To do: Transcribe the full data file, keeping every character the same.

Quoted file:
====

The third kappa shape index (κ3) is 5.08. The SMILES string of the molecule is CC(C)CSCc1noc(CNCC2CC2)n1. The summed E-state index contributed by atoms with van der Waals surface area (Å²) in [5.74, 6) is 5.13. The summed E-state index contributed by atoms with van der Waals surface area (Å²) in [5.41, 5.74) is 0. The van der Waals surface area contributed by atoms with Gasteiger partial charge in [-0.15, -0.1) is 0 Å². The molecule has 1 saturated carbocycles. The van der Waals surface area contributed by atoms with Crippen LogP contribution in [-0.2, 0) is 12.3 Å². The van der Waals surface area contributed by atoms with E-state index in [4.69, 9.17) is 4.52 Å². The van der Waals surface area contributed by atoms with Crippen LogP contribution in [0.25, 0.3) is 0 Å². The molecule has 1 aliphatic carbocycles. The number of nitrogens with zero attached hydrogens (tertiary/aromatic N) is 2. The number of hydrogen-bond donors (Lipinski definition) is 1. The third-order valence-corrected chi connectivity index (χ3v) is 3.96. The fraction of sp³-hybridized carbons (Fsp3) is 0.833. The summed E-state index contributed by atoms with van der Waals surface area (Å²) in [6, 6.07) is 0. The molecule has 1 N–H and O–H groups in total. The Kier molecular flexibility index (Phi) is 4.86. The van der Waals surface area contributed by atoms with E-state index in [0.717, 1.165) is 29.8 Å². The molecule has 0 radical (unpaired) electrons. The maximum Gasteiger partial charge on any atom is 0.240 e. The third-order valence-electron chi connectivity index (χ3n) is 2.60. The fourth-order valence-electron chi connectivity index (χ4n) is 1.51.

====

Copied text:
The third kappa shape index (κ3) is 5.08. The SMILES string of the molecule is CC(C)CSCc1noc(CNCC2CC2)n1. The summed E-state index contributed by atoms with van der Waals surface area (Å²) in [5.74, 6) is 5.13. The summed E-state index contributed by atoms with van der Waals surface area (Å²) in [5.41, 5.74) is 0. The van der Waals surface area contributed by atoms with Gasteiger partial charge in [-0.15, -0.1) is 0 Å². The molecule has 1 saturated carbocycles. The van der Waals surface area contributed by atoms with Crippen LogP contribution in [-0.2, 0) is 12.3 Å². The van der Waals surface area contributed by atoms with E-state index in [4.69, 9.17) is 4.52 Å². The van der Waals surface area contributed by atoms with Crippen LogP contribution in [0.25, 0.3) is 0 Å². The molecule has 1 aliphatic carbocycles. The number of nitrogens with zero attached hydrogens (tertiary/aromatic N) is 2. The number of hydrogen-bond donors (Lipinski definition) is 1. The third-order valence-corrected chi connectivity index (χ3v) is 3.96. The fraction of sp³-hybridized carbons (Fsp3) is 0.833. The summed E-state index contributed by atoms with van der Waals surface area (Å²) in [6, 6.07) is 0. The molecule has 1 N–H and O–H groups in total. The Kier molecular flexibility index (Phi) is 4.86. The van der Waals surface area contributed by atoms with E-state index in [0.717, 1.165) is 29.8 Å². The molecule has 0 radical (unpaired) electrons. The maximum Gasteiger partial charge on any atom is 0.240 e. The third-order valence-electron chi connectivity index (χ3n) is 2.60. The fourth-order valence-electron chi connectivity index (χ4n) is 1.51.